Vachel Lindsay

(November 10, 1879 – December 5, 1931 / Springfield, Illinois)

The Song Of The Garden-Toad - Poem by Vachel Lindsay

Down, down beneath the daisy beds,
O hear the cries of pain!
And moaning on the cinder-path
They're blind amid the rain.
Can murmurs of the worms arise
To higher hearts than mine?
I wonder if that gardener hears
Who made the mold all fine
And packed each gentle seedling down
So carefully in line?

I watched the red rose reaching up
To ask him if he heard
Those cries that stung the evening earth
Till all the rose-roots stirred.
She asked him if he felt the hate
That burned beneath them there.
She asked him if he heard the curse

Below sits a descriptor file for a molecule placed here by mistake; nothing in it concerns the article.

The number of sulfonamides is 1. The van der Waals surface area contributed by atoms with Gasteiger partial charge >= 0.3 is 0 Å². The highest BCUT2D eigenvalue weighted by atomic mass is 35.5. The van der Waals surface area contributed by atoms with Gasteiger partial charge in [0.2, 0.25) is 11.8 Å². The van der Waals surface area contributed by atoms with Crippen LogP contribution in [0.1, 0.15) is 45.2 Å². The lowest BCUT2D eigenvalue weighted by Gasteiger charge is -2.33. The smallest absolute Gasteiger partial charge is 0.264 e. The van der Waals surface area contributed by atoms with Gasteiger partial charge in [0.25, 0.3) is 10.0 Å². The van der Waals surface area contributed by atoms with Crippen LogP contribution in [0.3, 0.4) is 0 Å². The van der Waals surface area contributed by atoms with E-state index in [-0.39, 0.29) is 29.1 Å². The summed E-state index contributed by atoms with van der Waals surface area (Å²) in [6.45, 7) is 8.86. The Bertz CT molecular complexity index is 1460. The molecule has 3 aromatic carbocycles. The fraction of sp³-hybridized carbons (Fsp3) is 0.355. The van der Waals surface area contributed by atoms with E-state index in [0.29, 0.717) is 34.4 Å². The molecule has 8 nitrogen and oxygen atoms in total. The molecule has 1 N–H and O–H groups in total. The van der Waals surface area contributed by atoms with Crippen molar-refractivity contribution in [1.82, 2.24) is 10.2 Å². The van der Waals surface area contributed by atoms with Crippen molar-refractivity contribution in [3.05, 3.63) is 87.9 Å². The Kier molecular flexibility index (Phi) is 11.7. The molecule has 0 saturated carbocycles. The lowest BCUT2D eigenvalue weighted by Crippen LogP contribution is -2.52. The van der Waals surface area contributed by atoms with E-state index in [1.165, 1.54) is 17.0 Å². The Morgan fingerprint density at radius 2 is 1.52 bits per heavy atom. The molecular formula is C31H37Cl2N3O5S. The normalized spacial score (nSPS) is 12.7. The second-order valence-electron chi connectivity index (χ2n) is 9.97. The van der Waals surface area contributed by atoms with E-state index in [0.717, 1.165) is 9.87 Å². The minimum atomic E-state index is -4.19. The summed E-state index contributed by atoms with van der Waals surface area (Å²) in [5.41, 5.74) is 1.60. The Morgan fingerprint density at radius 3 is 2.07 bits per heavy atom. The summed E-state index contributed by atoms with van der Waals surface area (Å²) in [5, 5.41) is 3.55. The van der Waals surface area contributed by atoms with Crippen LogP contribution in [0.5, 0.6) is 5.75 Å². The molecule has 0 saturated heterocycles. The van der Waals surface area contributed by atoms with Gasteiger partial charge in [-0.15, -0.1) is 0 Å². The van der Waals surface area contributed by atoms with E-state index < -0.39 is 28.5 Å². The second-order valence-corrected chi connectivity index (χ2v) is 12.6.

Of worms in black despair.
He kissed the rose. What did it mean?
What of the rose's prayer?

Down, down where rain has never come
They fight in burning graves,
Bleeding and drinking blood
Within those venom-caves.
Blaspheming still the gardener's name,
They live and hate and go.
I wonder if the gardener heard
The rose that told him so?


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Read poems about / on: rose, hate, rain, despair, red, pain, song, kiss



Poem Submitted: Friday, January 3, 2003



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